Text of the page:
However problematic to enforce the OHS Codes of Pratice, the number of employers and workers that disregard the OHSA guidelines is unquantifable. Asking for numbers is naturally futile but Dr Gauci says "a lot."
"Very few employers can guarantee health and safety regulations. Many others are aware of the regulations and do not even provide risk assessments."
Dr Mark Gauci is however proud of the work at the OHSA. "We are going beyond EU requirements at the moment. Last September we had a European delegation coming to Malta, which included the Swedish director-general for occupational health and safety. Sweden is renowned for their very high standards when it comes to health and safety in the workplace.
"We accompanied the delegation around different work sites. Eventually they will be finalising a report for the European Commission. This is an opportunity, as a peer review, to survey the situation a little bit better. Taking Swedens set-up for example now thats something to be envied. To have the Swedish director-general evaluate our situation will give us a lot to learn from.
"Im not afraid of constructive criticism because we can always learn from others."
Next week will also be the third Occupational Health and Safety Week taking place between 21 and 25 October.
"For the time being, we are being allowed to participate in the European Agency for Health and Safety at Work, even though we are not EU members. This is the third Euro OHS week, and for the previous two weeks, Malta has been commended for its initiatives in OHS.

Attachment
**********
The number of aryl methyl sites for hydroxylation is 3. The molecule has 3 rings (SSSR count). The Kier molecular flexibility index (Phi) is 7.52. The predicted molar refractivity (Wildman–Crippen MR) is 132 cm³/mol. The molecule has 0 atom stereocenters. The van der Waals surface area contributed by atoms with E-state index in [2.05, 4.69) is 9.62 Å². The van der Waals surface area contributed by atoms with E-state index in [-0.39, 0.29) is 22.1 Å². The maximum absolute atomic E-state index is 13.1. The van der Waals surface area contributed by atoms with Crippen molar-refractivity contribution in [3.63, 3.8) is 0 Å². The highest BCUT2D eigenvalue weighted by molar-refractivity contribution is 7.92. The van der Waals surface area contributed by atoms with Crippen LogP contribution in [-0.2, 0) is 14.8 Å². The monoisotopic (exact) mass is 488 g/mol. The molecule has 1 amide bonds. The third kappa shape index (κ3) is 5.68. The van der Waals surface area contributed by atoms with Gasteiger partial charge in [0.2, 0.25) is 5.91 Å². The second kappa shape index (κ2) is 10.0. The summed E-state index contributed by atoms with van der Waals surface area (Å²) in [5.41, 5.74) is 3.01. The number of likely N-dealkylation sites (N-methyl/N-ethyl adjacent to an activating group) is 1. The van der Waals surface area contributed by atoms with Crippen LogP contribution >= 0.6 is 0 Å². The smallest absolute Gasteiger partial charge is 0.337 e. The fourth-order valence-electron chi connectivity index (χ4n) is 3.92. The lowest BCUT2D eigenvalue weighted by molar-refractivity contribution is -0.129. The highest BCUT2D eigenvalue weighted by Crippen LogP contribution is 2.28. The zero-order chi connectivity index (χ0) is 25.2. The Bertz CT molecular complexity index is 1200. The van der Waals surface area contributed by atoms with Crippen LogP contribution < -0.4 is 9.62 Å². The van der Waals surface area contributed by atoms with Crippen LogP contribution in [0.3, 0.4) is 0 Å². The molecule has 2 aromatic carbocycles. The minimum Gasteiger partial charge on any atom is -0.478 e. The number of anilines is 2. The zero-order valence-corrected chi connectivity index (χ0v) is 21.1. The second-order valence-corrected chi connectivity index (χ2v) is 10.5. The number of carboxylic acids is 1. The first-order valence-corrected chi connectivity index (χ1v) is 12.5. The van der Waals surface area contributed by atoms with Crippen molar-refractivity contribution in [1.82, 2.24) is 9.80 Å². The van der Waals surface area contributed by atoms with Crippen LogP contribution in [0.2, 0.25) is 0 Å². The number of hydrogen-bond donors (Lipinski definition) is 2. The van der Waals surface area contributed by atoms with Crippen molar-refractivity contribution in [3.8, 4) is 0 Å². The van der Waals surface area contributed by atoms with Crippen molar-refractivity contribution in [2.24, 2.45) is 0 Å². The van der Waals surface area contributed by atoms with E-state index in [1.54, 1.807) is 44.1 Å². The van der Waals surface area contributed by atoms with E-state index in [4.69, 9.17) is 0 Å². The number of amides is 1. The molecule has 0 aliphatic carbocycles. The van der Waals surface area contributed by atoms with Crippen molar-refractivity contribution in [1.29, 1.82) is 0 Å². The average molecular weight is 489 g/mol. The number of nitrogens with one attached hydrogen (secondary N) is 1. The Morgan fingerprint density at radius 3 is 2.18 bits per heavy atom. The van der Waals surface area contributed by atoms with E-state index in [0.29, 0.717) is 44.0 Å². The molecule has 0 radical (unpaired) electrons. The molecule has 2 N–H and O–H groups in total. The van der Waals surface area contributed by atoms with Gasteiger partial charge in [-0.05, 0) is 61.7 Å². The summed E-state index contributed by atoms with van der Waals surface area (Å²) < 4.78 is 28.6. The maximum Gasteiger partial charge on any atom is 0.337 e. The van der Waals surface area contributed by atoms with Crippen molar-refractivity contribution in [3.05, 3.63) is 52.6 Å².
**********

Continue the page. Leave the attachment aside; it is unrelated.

"This years theme is stress at work which links up well with our goal to ensure physical, social and psychological wellbeing in the workplace. So this is an initiative were discussing.
"We are also heading an ongoing project financed by the EU which includes 15 initiatives targeting different sectors such as communicating on health and safety, effective information, tackling fireworks manufacturers, risk assessment courses, cost-benefit analyses and others."
"Right now we also have a bilateral agreement with the United Kingdom, where four experts are involved in the implementation of the SEVESO directive. This concerns installations such as chlorine factories which could be very damaging if a disaster occurs, and which could affect neighbouring people and the environment.
"The experts are therefore guiding the OHSA and in turn we are co-ordinating with the MEPA and the Civil Protection Department.
"Another project is that of radiation protection, which is again a multilateral approach including the OHSA, MEPA, the Health Ministry and the CPD and treats those workers who are handling radioactive material. This also includes people are being exposed to radioactivity in other ways such as radiographers and their patients."